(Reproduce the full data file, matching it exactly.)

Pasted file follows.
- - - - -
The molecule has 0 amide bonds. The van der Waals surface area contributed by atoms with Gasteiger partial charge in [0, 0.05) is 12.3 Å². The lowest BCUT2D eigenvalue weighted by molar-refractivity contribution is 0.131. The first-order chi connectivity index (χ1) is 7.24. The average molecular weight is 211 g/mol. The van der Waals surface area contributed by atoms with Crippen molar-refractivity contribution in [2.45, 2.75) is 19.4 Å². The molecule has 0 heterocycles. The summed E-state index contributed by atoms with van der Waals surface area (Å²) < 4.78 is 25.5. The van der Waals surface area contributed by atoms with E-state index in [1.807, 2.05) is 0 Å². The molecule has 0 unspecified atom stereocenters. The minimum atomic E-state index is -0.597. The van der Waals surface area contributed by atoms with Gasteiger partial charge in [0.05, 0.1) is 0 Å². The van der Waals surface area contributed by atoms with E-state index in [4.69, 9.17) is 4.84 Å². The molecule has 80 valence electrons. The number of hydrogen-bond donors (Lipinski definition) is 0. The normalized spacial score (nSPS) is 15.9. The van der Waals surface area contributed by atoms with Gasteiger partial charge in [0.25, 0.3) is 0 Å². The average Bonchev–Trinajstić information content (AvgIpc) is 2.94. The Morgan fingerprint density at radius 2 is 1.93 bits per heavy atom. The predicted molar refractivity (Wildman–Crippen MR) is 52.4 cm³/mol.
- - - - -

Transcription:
The molecule has 0 amide bonds. The van der Waals surface area contributed by atoms with Gasteiger partial charge in [0, 0.05) is 12.3 Å². The lowest BCUT2D eigenvalue weighted by molar-refractivity contribution is 0.131. The first-order chi connectivity index (χ1) is 7.24. The average molecular weight is 211 g/mol. The van der Waals surface area contributed by atoms with Crippen molar-refractivity contribution in [2.45, 2.75) is 19.4 Å². The molecule has 0 heterocycles. The summed E-state index contributed by atoms with van der Waals surface area (Å²) < 4.78 is 25.5. The van der Waals surface area contributed by atoms with E-state index in [1.807, 2.05) is 0 Å². The molecule has 0 unspecified atom stereocenters. The minimum atomic E-state index is -0.597. The van der Waals surface area contributed by atoms with Gasteiger partial charge in [0.05, 0.1) is 0 Å². The van der Waals surface area contributed by atoms with E-state index in [4.69, 9.17) is 4.84 Å². The molecule has 80 valence electrons. The number of hydrogen-bond donors (Lipinski definition) is 0. The normalized spacial score (nSPS) is 15.9. The van der Waals surface area contributed by atoms with Gasteiger partial charge in [0.25, 0.3) is 0 Å². The average Bonchev–Trinajstić information content (AvgIpc) is 2.94. The Morgan fingerprint density at radius 2 is 1.93 bits per heavy atom. The predicted molar refractivity (Wildman–Crippen MR) is 52.4 cm³/mol.